That is to ask: is the Past etched in stone? Or as Omar Khayyam wrote: “The moving finger writes; and having writ moves on: nor all thy piety nor wit shall lure it back to cancel half a line, nor all thy tears wash out a word of it.” The dictionary defines the Past as “Time gone by” or as “[something] having existed or taken place in a period before the present.” In other words what we refer to as “the Past” is no longer available to experience. So how could it be changed? From our current linear perspective the past is “water under the bridge”—that is, the Past has passed beyond our ability to influence or affect what happened; in short the Past is transpired “history.”
There is, however, a curious passage in Ecclesiastes that supports the idea that the Past is constantly recurring. In an opening poem (Ecclesiastes 1:4-11) the author (called Qohelet) “characterizes nature as an endless round of pointless movement, a rhythm that engulfs human generations as well.”1 From the author’s perspective the Past is so clearly delineated, however, that it can repeat itself: “What has been is what will be and what has been done is what will be done and there is nothing new under the sun” (Eccl 1:9 RSV; compare 3:15). James Crenshaw, however, insists that “a myth of eternal return does not lurk beneath” these words. “Rather, the emphasis falls on the burdensome monotony of everything in nature and among human beings.”2 Nevertheless, Qohelet’s words do seem to affirm that the Past is a “thing in itself,” and that what has been done will happen again.
Today we also think of the Past as a discrete “something” with clearly defined parameters except that it lies in a bygone era. We seem to consider the Past as a substantial “thing”—just like the Present and the Future. The truth is, however, we know the Past imperfectly and then only partially in artifact and narrative, and not at all in its aggregate totality. We know only its artifactual vestiges and partial narrative reconstructions, which do not always agree. One’s personal lived past is also available in one’s faulty memory. The collective memory of our shared human past is recited in idealized public ritual and narrative reconstructions and it is partially available in museum artifacts and personal mementos. The Past is hardly etched in stone, however, but rather it still remains accessible in the present.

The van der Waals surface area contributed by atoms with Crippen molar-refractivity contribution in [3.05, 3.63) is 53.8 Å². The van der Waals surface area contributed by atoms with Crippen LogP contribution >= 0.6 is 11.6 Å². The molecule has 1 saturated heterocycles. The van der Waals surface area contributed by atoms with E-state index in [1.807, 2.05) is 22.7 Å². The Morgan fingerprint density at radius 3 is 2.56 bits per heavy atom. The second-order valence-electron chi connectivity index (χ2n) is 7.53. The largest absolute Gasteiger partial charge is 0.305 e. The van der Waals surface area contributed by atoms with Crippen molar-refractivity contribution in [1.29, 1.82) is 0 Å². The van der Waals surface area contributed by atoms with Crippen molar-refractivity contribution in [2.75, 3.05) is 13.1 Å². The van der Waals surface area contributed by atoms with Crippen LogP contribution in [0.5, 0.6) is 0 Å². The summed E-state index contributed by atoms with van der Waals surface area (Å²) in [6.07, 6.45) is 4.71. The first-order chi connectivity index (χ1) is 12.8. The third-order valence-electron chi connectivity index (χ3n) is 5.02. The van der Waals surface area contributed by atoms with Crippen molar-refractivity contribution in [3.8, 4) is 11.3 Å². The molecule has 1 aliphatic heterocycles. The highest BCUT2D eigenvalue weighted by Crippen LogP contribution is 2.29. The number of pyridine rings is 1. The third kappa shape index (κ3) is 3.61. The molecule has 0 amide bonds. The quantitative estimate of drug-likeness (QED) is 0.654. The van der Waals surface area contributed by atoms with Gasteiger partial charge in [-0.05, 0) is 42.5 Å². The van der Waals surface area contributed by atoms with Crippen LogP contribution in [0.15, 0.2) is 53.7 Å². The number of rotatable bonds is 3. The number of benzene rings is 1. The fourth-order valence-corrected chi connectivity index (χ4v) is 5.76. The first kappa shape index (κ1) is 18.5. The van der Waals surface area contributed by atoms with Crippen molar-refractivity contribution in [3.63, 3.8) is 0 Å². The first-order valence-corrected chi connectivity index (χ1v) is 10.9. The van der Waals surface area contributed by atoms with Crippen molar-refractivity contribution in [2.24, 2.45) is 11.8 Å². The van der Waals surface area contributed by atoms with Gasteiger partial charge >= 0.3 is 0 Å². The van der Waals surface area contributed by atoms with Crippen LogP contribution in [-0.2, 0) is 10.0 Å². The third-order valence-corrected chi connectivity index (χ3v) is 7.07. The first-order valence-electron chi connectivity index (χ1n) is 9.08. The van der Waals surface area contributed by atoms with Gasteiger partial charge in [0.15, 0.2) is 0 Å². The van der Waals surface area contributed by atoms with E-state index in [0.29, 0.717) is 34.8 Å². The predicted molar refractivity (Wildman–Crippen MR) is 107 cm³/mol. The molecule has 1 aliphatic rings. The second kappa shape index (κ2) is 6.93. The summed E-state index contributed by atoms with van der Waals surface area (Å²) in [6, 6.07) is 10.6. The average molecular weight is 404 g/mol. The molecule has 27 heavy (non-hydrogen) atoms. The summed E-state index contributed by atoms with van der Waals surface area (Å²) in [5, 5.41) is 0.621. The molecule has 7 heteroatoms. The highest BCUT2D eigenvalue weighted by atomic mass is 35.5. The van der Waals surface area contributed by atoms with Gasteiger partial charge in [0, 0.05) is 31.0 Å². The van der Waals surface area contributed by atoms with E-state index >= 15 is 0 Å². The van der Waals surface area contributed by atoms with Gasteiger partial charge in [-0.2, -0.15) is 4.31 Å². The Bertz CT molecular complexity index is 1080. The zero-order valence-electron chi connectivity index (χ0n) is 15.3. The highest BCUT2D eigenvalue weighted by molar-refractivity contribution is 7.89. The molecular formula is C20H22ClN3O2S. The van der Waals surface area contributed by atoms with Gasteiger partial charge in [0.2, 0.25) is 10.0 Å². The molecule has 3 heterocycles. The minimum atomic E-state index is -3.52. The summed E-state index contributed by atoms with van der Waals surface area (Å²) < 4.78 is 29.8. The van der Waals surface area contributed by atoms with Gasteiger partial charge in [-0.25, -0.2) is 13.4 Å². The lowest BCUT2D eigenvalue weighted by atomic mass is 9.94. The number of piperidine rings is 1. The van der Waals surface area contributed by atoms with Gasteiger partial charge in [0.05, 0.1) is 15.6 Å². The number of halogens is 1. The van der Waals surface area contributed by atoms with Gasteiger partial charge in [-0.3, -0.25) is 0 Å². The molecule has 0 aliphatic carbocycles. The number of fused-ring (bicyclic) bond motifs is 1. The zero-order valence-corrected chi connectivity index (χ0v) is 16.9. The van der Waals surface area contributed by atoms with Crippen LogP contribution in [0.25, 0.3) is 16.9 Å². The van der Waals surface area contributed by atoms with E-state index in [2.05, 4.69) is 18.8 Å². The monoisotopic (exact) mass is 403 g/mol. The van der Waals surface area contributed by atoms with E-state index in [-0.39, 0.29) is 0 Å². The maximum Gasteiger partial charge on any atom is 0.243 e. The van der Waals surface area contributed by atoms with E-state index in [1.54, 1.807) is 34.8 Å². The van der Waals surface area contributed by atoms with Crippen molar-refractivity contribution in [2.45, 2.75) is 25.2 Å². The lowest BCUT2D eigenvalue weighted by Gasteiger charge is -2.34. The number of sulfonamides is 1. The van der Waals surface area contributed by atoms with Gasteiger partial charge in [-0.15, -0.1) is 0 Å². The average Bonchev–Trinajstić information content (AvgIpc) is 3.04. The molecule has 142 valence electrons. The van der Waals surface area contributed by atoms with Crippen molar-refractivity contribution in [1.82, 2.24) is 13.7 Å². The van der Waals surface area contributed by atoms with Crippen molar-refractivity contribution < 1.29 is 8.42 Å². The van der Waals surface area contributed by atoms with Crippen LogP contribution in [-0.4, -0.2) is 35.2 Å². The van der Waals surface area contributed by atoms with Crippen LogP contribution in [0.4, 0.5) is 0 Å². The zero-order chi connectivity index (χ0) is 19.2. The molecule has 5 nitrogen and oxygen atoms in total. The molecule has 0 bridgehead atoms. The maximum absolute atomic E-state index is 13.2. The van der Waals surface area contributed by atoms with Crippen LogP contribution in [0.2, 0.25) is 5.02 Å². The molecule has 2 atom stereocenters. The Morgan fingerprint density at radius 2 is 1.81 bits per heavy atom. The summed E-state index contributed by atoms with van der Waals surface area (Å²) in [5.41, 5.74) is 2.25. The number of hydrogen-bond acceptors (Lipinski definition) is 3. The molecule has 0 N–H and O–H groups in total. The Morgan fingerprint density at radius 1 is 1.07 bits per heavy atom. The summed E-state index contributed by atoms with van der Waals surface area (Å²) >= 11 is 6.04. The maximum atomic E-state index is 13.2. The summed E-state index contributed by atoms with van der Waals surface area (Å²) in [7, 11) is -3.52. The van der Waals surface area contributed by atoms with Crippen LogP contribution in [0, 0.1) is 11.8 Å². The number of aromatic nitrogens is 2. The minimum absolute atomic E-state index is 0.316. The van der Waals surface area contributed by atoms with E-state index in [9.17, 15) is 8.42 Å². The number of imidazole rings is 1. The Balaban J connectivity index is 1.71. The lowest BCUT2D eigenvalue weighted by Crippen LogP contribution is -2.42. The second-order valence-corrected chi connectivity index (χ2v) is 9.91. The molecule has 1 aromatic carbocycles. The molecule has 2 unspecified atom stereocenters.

The Past can be changed! That is to say: not in whatever actually transpired in that bygone era but rather in how we have come to think of those events—in short, by changing our understanding of those past events we can essentially change the Past’s influence on the present. Here are two examples from the Gospel of John in which the Past has been changed.
Jesus passes through Bethany on his way to celebrate Passover in Jerusalem (John 12:1) and stops at the home of Mary and Martha (12:2-3). The next day he proceeds to Jerusalem riding on a young donkey (2:14)—the situation is not unusual; the donkey is a common mode of transportation in the ancient Near East (e.g., 2 Sam 17:23; 19:26; 1 Kgs 13:13-14). The disciples who were present at the time thought nothing of Jesus riding on the ass to Jerusalem. It was a common sight to see travelers on donkeys. The crowd had gathered (12:12) because of the popularity of Jesus (12:11, 13, 19). But later, after the resurrection (12:16) when the disciples were reading Scripture and reflecting on what had transpired they chanced upon Zechariah (9:9), and suddenly the earlier incident became charged with Messianic significance as the disciples came to a new understanding of the incident through the Scripture. No longer was it a simple visit to Jerusalem before an admiring crowd at Passover; rather in the disciples’ new understanding the donkey-event had become a prophetic act announcing Jesus as the Messianic king, and the former enthusiastic shouts of the crowd became a confession of his Messianic status stated in the words of Zechariah’s “prophecy”:
Rejoice Greatly, O daughter of Zion! Shout aloud, O daughter of Jerusalem! Lo your king comes to you; triumphant and victorious is he, humble and riding on a colt the foal of an ass. (RSV)
John’s account of the “Cleansing of the temple” is described in strongly violent language depicting vicious acts (2:15) more so than what appears in the Synoptic Gospels (Mark 11:15-19; Matt 21:12-13; Luke 19:45-48). The depiction features a sequence of vicious attacks by Jesus; he specifically uses a whip of cords to drive men and animals out of the temple and pours out the coins of the money changers overturning their tables. This visual image initially created problems for the disciples. But then they happened to remember that it had been foretold in Scripture that the Christ would be “consumed by zeal” for the Lord’s house (2:17; Ps 69:9). In other words Jesus is overcome by religious fervor at what he takes to be a desecration of the temple. From the disciples’ perspective this new understanding of Jesus’ violence and cruelty provides Jesus the excuse of “righteous indignation,” essentially pardoning his behavior and changing their earlier view of his cruelty—the “incident” had become an instance of divine justice at work.
Since the Past is remembered and reconstructed from differing perspectives, who is to say that it should not be changed from yet another perspective? For example, was Benedict Arnold a traitor or a patriot? How do you see it?
Charles W. Hedrick
Missouri State University
1James Crenshaw, Ecclesiastes. A Commentary (Philadelphia: Westminster Press, 1987), 60.
2Crenshaw, Ecclesiastes, 67.